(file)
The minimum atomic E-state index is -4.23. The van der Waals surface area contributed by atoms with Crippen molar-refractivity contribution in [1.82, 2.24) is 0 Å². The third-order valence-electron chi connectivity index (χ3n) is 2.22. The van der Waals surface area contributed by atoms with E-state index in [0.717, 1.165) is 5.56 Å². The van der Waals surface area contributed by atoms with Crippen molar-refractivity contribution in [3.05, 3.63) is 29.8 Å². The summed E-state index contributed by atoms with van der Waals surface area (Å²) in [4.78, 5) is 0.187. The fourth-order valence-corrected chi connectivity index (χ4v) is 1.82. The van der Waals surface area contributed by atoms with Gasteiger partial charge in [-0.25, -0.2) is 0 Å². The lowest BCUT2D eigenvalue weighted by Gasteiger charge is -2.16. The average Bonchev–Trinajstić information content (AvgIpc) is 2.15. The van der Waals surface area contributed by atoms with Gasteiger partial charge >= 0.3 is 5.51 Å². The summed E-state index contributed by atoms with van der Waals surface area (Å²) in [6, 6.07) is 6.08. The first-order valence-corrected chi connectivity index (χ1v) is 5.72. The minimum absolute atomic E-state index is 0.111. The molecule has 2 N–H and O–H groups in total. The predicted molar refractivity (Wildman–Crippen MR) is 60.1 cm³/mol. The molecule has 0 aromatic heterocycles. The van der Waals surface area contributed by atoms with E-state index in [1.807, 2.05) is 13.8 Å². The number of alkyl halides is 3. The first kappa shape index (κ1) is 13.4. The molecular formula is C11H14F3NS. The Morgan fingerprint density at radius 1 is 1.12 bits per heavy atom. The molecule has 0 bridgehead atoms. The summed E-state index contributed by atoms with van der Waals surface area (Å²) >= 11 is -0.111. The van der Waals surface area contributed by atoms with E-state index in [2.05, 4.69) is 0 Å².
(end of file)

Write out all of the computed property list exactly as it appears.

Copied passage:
The minimum atomic E-state index is -4.23. The van der Waals surface area contributed by atoms with Crippen molar-refractivity contribution in [1.82, 2.24) is 0 Å². The third-order valence-electron chi connectivity index (χ3n) is 2.22. The van der Waals surface area contributed by atoms with E-state index in [0.717, 1.165) is 5.56 Å². The van der Waals surface area contributed by atoms with Crippen molar-refractivity contribution in [3.05, 3.63) is 29.8 Å². The summed E-state index contributed by atoms with van der Waals surface area (Å²) in [4.78, 5) is 0.187. The fourth-order valence-corrected chi connectivity index (χ4v) is 1.82. The van der Waals surface area contributed by atoms with Gasteiger partial charge in [-0.25, -0.2) is 0 Å². The lowest BCUT2D eigenvalue weighted by Gasteiger charge is -2.16. The average Bonchev–Trinajstić information content (AvgIpc) is 2.15. The van der Waals surface area contributed by atoms with Gasteiger partial charge >= 0.3 is 5.51 Å². The summed E-state index contributed by atoms with van der Waals surface area (Å²) in [6, 6.07) is 6.08. The first-order valence-corrected chi connectivity index (χ1v) is 5.72. The minimum absolute atomic E-state index is 0.111. The molecule has 2 N–H and O–H groups in total. The predicted molar refractivity (Wildman–Crippen MR) is 60.1 cm³/mol. The molecule has 0 aromatic heterocycles. The van der Waals surface area contributed by atoms with E-state index in [1.807, 2.05) is 13.8 Å². The number of alkyl halides is 3. The first kappa shape index (κ1) is 13.4. The molecular formula is C11H14F3NS. The Morgan fingerprint density at radius 1 is 1.12 bits per heavy atom. The molecule has 0 bridgehead atoms. The summed E-state index contributed by atoms with van der Waals surface area (Å²) >= 11 is -0.111. The van der Waals surface area contributed by atoms with E-state index in [2.05, 4.69) is 0 Å².